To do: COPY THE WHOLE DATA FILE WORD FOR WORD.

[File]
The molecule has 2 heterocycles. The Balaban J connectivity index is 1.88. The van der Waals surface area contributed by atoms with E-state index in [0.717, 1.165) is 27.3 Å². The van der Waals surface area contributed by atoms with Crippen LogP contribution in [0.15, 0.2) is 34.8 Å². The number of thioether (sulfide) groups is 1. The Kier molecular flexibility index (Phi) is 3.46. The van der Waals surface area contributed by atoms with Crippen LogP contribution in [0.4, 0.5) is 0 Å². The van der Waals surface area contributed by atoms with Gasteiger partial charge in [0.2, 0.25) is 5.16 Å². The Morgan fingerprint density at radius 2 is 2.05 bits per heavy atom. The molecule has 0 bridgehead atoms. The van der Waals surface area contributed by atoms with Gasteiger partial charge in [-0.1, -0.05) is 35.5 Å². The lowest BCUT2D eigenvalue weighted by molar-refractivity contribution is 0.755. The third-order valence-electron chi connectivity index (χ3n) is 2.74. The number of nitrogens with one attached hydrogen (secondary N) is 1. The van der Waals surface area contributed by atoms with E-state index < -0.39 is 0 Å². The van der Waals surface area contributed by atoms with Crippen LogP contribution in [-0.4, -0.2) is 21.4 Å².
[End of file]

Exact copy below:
The molecule has 2 heterocycles. The Balaban J connectivity index is 1.88. The van der Waals surface area contributed by atoms with E-state index in [0.717, 1.165) is 27.3 Å². The van der Waals surface area contributed by atoms with Crippen LogP contribution in [0.15, 0.2) is 34.8 Å². The number of thioether (sulfide) groups is 1. The Kier molecular flexibility index (Phi) is 3.46. The van der Waals surface area contributed by atoms with Crippen LogP contribution in [0.4, 0.5) is 0 Å². The van der Waals surface area contributed by atoms with Gasteiger partial charge in [0.2, 0.25) is 5.16 Å². The Morgan fingerprint density at radius 2 is 2.05 bits per heavy atom. The molecule has 0 bridgehead atoms. The van der Waals surface area contributed by atoms with Gasteiger partial charge in [-0.1, -0.05) is 35.5 Å². The lowest BCUT2D eigenvalue weighted by molar-refractivity contribution is 0.755. The third-order valence-electron chi connectivity index (χ3n) is 2.74. The number of nitrogens with one attached hydrogen (secondary N) is 1. The van der Waals surface area contributed by atoms with E-state index < -0.39 is 0 Å². The van der Waals surface area contributed by atoms with Crippen LogP contribution in [-0.4, -0.2) is 21.4 Å².